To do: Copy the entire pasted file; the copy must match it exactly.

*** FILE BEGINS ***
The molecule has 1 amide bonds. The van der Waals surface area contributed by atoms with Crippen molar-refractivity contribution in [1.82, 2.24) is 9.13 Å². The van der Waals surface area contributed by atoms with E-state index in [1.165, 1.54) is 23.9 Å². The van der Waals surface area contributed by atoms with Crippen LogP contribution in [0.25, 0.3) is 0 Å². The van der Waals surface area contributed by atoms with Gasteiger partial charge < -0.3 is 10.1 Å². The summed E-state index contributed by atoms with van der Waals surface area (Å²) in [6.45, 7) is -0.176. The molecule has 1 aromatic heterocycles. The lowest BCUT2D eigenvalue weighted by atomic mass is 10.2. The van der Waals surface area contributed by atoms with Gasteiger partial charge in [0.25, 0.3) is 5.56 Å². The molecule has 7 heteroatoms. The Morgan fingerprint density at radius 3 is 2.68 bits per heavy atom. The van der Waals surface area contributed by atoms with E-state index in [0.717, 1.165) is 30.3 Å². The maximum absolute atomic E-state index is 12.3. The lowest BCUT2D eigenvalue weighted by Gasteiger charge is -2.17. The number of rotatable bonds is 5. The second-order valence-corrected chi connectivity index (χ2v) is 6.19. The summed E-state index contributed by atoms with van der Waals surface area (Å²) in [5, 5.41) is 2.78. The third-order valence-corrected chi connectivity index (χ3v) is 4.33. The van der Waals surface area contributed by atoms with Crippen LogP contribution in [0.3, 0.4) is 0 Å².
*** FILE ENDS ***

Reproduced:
The molecule has 1 amide bonds. The van der Waals surface area contributed by atoms with Crippen molar-refractivity contribution in [1.82, 2.24) is 9.13 Å². The van der Waals surface area contributed by atoms with E-state index in [1.165, 1.54) is 23.9 Å². The van der Waals surface area contributed by atoms with Crippen LogP contribution in [0.25, 0.3) is 0 Å². The van der Waals surface area contributed by atoms with Gasteiger partial charge < -0.3 is 10.1 Å². The summed E-state index contributed by atoms with van der Waals surface area (Å²) in [6.45, 7) is -0.176. The molecule has 1 aromatic heterocycles. The lowest BCUT2D eigenvalue weighted by atomic mass is 10.2. The van der Waals surface area contributed by atoms with Gasteiger partial charge in [0.25, 0.3) is 5.56 Å². The molecule has 7 heteroatoms. The Morgan fingerprint density at radius 3 is 2.68 bits per heavy atom. The van der Waals surface area contributed by atoms with E-state index in [0.717, 1.165) is 30.3 Å². The maximum absolute atomic E-state index is 12.3. The lowest BCUT2D eigenvalue weighted by Gasteiger charge is -2.17. The number of rotatable bonds is 5. The second-order valence-corrected chi connectivity index (χ2v) is 6.19. The summed E-state index contributed by atoms with van der Waals surface area (Å²) in [5, 5.41) is 2.78. The third-order valence-corrected chi connectivity index (χ3v) is 4.33. The van der Waals surface area contributed by atoms with Crippen LogP contribution in [0.3, 0.4) is 0 Å².